13 Nov 1941 - 20 Dec 1941

Back to the Western Desert

22 Nov 1941
The blackest day


Five pilots were killed during enemy action that day.



Still using Tomahawks (until they were replaced by  Kittyhawks in December 1941), the Squadron reached ANTELAT  during the second LIBYAN Campaign.  Beginning in January 1942, the enemy  forced another retreat, this time to GAMBUT from where they operated for almost four months before again having to fall back beyond SIDI HANESH to EL DABA and later to AMIRIYA (near EL ALAMEIN).

C. Rawlinson
10/11/41 - 1/1/42
  30 Nov 1941
1st benchmark

Squadron tally of enemy aircraft claimed destroyed in
air combat
now exceeded 100.

   4 Dec 1941
New aircraft

P40E Curtiss Kittyhawks began arriving.  3SQN is the first
desert fighter squadron to receive them.

20 Dec 1941 - 27 Dec 1941
2nd Libyan Advance  

WGCDR D. R. Chapman
1/1/42 - 26/2/42          


18. MSUS
27 Dec 1941 - 13 Jan 1942

13 Jan 1942 - 22 Jan 1942

22 Jan 1942 - 26 Feb 1942

Retreat to Gazala Line  

SQNLDR R. H. "Bobby" Gibbes, DFC
26/2/42 - 23/5/42

(First Tour)

SQNLDR A. W. "Nicky" Barr, MC, DFC and Bar
(Following Gibbes combat injury.)
23/5/42- 26/6/42


26 Feb 1942 - 17 Jun 1942
Static Defence of Gazala Line, Libya  

17 Jun 1942 - 18 Jun 1942

23. MICHEIFA (LG075)
18 Jun 1942 - 23 Jun 1942

23 Jun 1942 - 27 Jun 1942

25. EL DABA (LG106) 
27 Jun 1942 - 29 Jun 1942

2nd Libyan/Egyptian Retreat to El Alamein Line  
SQNLDR R.H. Gibbes
DSO DFC and Bar
(Second tour following Nicky Barr's capture.)
26/6/42 - 19/4/43

26. AMIRIYA (LG91)
29 Jun 1942 - 19 Oct 1942

22 Jul 1942
Bombing Record

1,000th bomb dropped in 9 weeks - a record for Desert Air Force.

  Battle of El Alamein
- Turning Point of the War in Africa
27. AMIRIYA (LG175)
19 Oct 1942- 6 Nov 1942
29 Oct 1942
"Double Century"

SqnLdr Bobby Gibbes acclaimed after adding the 200th victory to 3 Squadron's WW2 tally.  
(But a
recheck of records in 1996 disclosed that the
correct aerial victory tally was slightly less.)

28. EL DABA (LG106)
6 Nov 1942 - 9 Nov 1942

9 Nov 1942 - 11 Nov 1942

30. MICHEIFA (LG076)
11 Nov 1942 - 13 Nov 1942

Pursuit of Rommel across Egypt and into Libya  


The final TUNIS Campaign stage of the Squadron's war in the Middle East's North African deserts began just before the history-making, and deciding, Battle of EL ALAMEIN (23 October 1942) in which constant air support to the 8th Army was provided. From then, the enemy forces were on the run.

During the next 6 months, an approx 1,300 air mile (2,200km) Allied advance , involving 20 airfield locations, ended when the Squadron finally reached KAIROUAN in TUNIS before they moved to ZUARA in anticipation of their next Campaign.

SQNLDR R.H. Gibbes
DSO DFC and Bar
26/6/42 - 19/4/43

(After Gibbes had been shot down 14/1/43 he walked out from behind enemy lines over 3 days. FLT Ron Watt was promoted to A/SQNLDR and made CO of 3 Squadron 16/1/43.  Sadly Watt was KIA on 27/1/43.)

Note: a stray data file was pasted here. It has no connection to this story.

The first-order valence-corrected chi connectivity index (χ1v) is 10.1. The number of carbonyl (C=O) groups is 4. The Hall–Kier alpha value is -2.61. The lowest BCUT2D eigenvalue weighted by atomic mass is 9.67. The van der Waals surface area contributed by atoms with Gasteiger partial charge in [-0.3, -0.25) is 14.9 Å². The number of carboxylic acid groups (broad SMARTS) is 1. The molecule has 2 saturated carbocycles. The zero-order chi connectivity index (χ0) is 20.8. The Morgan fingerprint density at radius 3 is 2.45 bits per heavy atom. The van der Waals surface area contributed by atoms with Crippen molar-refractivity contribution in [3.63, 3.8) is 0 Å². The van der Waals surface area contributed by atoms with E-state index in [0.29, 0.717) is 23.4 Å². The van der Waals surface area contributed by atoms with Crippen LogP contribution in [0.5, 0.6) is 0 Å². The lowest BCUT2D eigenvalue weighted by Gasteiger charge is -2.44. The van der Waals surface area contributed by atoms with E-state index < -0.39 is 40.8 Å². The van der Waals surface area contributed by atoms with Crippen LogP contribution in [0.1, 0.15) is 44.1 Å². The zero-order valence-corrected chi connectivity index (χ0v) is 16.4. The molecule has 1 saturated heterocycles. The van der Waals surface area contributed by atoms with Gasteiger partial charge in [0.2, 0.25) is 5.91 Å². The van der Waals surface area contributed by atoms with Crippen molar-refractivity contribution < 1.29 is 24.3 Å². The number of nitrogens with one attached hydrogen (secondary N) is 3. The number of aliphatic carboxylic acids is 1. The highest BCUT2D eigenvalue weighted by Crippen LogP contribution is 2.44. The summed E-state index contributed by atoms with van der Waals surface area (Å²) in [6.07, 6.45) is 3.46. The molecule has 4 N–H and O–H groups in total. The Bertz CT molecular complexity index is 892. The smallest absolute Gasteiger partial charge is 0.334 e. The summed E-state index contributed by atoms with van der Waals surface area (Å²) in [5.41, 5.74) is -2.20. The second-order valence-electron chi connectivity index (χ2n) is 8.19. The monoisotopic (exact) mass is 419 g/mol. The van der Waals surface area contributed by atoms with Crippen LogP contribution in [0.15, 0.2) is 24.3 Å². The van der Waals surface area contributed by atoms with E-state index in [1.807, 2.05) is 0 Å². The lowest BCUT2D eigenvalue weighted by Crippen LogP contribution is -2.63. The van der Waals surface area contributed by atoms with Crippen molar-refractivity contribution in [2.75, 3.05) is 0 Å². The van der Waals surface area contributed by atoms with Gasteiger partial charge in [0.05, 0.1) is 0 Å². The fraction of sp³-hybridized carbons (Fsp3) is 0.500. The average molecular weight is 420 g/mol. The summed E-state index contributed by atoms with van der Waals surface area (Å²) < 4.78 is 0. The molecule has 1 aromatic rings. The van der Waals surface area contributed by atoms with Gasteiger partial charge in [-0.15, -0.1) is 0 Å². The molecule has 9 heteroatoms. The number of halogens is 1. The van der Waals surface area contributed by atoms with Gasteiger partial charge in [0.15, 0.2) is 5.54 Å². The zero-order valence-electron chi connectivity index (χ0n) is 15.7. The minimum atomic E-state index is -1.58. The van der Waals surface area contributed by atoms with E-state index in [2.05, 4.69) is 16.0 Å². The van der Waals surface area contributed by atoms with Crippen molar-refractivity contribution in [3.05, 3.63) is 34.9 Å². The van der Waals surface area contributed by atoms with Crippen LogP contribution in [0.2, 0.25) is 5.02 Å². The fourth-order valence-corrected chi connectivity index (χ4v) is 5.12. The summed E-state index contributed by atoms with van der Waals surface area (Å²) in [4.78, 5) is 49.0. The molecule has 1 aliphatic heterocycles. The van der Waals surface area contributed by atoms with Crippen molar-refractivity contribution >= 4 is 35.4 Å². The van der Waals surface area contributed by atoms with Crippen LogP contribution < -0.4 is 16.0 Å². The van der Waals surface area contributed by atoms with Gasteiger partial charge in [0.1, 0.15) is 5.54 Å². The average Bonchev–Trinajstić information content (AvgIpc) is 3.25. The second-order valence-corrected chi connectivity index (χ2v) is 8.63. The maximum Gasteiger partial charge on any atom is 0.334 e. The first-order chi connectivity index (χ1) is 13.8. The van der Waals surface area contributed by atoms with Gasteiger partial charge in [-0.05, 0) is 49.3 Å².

13 Nov 1942 - 15 Nov 1942

15 Nov 1942 - 19 Nov 1942

19 Nov 1942 - 8 Dec 1942

8 Dec 1942 - 18 Dec 1942

Nov 1942
'Clifty' aircraft 1

FlgOff Ken McRae captured a usable Me109G which was marked "CV" as a  3 Squadron aircraft.  CO, SqnLdr Bobby Gibbes, DSO DFC, used it to teach pilots about German tactics.  

18 Dec 1942 - 31 Dec 1942

36. CHELL 2
31 Dec 1942 - 11 Jan 1943

11 Jan 1943 - 17 Jan 1943

17 Jan 1943 - 20 Jan 1943

20 Jan 1943 - 24 Jan 1943

18 Dec 1942
Marble Arch Mine Disaster






Axis mines and booby traps were a serious hazard during the long advance across North Africa.  At Marble Arch five ground-crew were killed by a singe German 'S' mine (or "bouncing betty").





24 Jan 1943 - 15 Feb 1943

15 Feb 1943 - 8 Mar 1943

8 Mar 1943 - 21 Mar 1943

Jan 1943
'Clifty' aircraft 2

Undamaged Caproni Ghibli recovered at Castel Benito.  Used often as a beer-carrier and a means of ferrying airmen on leave passes.

21 Mar 1943 - 3 Apr 1943

44. EL HAMMA, Tunisia
3 Apr 1943 - 14 Apr 1943

Major Battles on the Tunisian Frontier "Breakthough at El Hamma" sees 3SQN aircraft smash a path through concentrated German anti-tank defences.

SQNLDR B.A. Eaton 
19/4/43 - 19/6/43


14 Apr 1943 - 18 Apr 1943

46. KAIROUAN, Tunisia
18 Apr 1943 - 21 May 1943

47. ZUARA, Libya
21 May 1943 - 9 Jul 1943

12 May 1943
End of the War in Africa

When Tunisia fell, the Desert War was over.  3 Squadron were the only Squadron in the D.A.F. who'd participated in the entire African campaign.  Celebration parties and leave were enjoyed before orders came to prepare for operations in Sicily and Italy.

SQNLDR Reg N. B.  Stevens DFC  and Bar   
19/6/43 - 21/8/43


48. TE KALI, Malta
9 Jul 1943 - 13 Jul 1943

49. LUQA, Malta
13 Jul 1943 - 18 Jul 1943

 4 July 1943
Stop-over to Europe 1

Two parties of personnel and aircraft arrived in Valetta, Malta before proceeding to Sicily several days later.


Now began the (almost) 26 month  ITALIAN Campaign involving, firstly,  short service stays in MALTA (10 days) and then in SICILY (approx two months) before the Squadron reached ITALY on 14 September 1943.

Italy's cruel winter in 1944 made life difficult. The early months of this phase were fought using Kittyhawks but Mustangs began to arrive in November 1944. Duties of the fighter-bombers involved dropping 1,000 pounders and, later, attacking enemy forces as far as YUGOSLAVIA. They also participated in the  famous Cassino campaign